Professor Peter Shane recently authored an article in The Atlantic titled, “An Executive Order Can’t Fix Trump’s Census Problem.”
“President Donald Trump’s announcement that he will consider using an executive order to get a citizenship question on the 2020 census is but the latest presidential attempt to exaggerate or mythologize the power of the executive order.
Professor Peter Shane confirmed June 21 that he has been elected to the American Constitution Society Board of Directors.
The ACS is “the nation’s leading progressive legal organization, with over 200 student and lawyer chapters in almost every state and on most law school campuses. ACS was founded on the principle that the law should be a force to improve the lives of all people.”
Professor Peter Shane was recently quoted in an article in The New York Times titled, “Liberals Begin Lining Up Young Judges for a Post-Trump Surge.”
“It would be nice to see more people who have experience outside the three big pots (sitting judges, prosecutors and senior law partners),” he said
“The public has much less tolerance for political grandstanding and much greater insistence on problem solving at the state level,” Shane said.
“Why should this misleading argument be any different from any other misleading argument?” Shane said.
“It’s as if Congress had created a book of a bunch of recipes that the president is allowed to use only if he formally shouts ‘I’m hungry,’ ” Shane said. “He still has to pick out the recipes,” Shane said, “and [the courts] have to decide if the recipe’s being followed.”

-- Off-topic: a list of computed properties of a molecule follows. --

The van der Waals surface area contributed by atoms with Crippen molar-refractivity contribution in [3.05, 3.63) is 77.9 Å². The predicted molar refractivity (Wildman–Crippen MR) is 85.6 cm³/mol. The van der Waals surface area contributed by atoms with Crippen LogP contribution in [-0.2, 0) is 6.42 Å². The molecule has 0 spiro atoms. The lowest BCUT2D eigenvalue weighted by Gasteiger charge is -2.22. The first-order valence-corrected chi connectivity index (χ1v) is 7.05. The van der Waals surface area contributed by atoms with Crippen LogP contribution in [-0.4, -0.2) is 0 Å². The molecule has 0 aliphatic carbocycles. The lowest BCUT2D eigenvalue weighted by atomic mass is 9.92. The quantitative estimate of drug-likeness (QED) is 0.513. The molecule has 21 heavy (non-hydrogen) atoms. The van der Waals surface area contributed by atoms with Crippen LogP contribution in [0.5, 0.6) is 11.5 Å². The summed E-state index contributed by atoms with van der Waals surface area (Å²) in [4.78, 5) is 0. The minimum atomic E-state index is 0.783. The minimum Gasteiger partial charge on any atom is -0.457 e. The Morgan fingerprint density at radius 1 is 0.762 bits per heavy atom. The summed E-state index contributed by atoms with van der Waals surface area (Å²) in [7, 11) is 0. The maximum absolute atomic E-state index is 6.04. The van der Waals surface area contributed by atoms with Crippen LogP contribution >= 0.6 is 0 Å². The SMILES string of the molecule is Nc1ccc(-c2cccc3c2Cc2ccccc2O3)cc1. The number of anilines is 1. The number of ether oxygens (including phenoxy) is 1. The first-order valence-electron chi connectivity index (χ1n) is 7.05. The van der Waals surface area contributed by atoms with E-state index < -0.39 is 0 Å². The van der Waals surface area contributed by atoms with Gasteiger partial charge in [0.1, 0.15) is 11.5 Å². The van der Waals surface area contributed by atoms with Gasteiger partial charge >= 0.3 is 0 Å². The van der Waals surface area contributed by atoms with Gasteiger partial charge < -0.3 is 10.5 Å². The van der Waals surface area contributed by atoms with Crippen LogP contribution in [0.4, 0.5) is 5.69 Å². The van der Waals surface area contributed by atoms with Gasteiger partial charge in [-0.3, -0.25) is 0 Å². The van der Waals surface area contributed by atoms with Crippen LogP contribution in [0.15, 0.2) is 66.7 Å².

“[The] fact that the president doesn’t want to turn them over is, by itself, legally irrelevant,” Shane said.
“It’s not entirely the executive branch (Trump) trying to usurp the powers of Congress,” Shane said. “It’s also a matter of Congress sitting on its hands.”
“The implications for Trump are twofold: First, should Congress find that presidential corruption has so undermined the legitimacy of the incumbent as to warrant impeachment, the non-criminality of his corruption would not be a constitutional defense,” Shane writes. “Second, should Congress deem the president guilty of criminal obstruction of justice, it would likewise be irrelevant that the Department of Justice had decided not to bring charges.”
“The asterisk is that these investigations have very different purposes and very different constitutional roots,” Shane said.
“Congress’s vote, even if vetoed, would solidify any court’s understanding that the so-called emergency is really part of an end-run around a legislative branch that is unconvinced an emergency exists, that refused to fund the wall, and that is constitutionally in charge of federal spending,” Shane said.
“There will be a question raised as to whether a court should get into this quite so early,” Shane said.